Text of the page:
Inflation Soars To 16-Year High
The inflation rate has gone up to 5.2%, the highest level since 1992, after gas and electricity price hikes.
September"s figure for the Consumer Prices Index compares with a rate of 4.7% in August.
The latest figure is well above the Government"s target of 2% - but some analysts have predicted that the cost of living may have now peaked.
The Bank of England - which cut interest rates by 0.5% in a coordinated worldwide move last week - is also turning its attention towards avoiding a severe recession following the current financial turmoil.
Following the price hikes for gas and electricity - and an earlier round of increases in January - electricity prices are up 30.3% year on year, with gas costs up almost 50%.
But there was some better news as food inflation slowed for the first time since March, largely due to unchanged milk prices last month compared with a 4p rise a year earlier.
Meat prices however continued to rise, with bacon almost 20% dearer than a year earlier.
As crude oil prices fall, the average price of petrol also fell by an average 1.7p a litre between August and September, compared with a smaller decline a year earlier.
The Bank of England"s Monetary Policy Committee said the risks to inflation had shifted "decisively" to the downside.
This means policymakers are now more worried about undershooting their 2% inflation target as prices fall in a recession.
This is a far cry from the inflation worries which kept rates on hold at 5% since April.
Bank Governor Mervyn King - who has written two explanatory letters to the Chancellor - has said there is "bound to be" a quarter or two of negative growth.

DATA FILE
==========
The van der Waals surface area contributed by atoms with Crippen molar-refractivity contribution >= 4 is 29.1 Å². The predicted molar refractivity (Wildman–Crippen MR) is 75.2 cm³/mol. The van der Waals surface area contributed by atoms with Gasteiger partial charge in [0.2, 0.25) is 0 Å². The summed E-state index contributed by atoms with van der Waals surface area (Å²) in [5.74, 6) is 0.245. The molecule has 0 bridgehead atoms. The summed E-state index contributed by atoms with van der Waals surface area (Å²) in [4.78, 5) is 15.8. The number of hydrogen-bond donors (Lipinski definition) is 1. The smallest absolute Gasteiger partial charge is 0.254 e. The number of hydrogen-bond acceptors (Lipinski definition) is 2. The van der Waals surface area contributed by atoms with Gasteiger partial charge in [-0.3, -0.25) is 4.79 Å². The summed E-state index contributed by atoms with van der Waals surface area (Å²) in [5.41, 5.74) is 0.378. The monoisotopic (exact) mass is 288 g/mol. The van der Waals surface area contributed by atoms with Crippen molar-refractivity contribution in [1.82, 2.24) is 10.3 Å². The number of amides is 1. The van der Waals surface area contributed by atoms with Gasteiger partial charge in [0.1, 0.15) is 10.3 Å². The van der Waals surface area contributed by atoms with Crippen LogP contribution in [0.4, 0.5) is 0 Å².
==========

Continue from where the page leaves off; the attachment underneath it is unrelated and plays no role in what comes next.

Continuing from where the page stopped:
But fears on the Bank"s Monetary Policy Committee of a more severe downturn are growing.
MPC member Andrew Sentance - a former inflation hawk - said: "The severe stresses in the financial system over the last month and the downside news from the real economy have certainly increased the risks of a bigger and more sustained downturn."
This risk, he said, shifted the policy focus more clearly on to the downside inflation risks - meaning more rate cuts on the way.
While the Bank predicts inflation will be above the 2% target until well into next year, experts say falling demand will bring it back in check later next year helped by factors such as falling oil prices.
Howard Archer, chief UK and European economist with Global Insight, said: "Prolonged very weak economic activity, faster rising unemployment and extended tight credit conditions will increasingly dilute underlying inflationary pressures.
"The recent marked retreat in oil and commodity prices will obviously help matters, along with favourable base effects.
"This should substantially outweigh the inflationary impact of the weaker pound."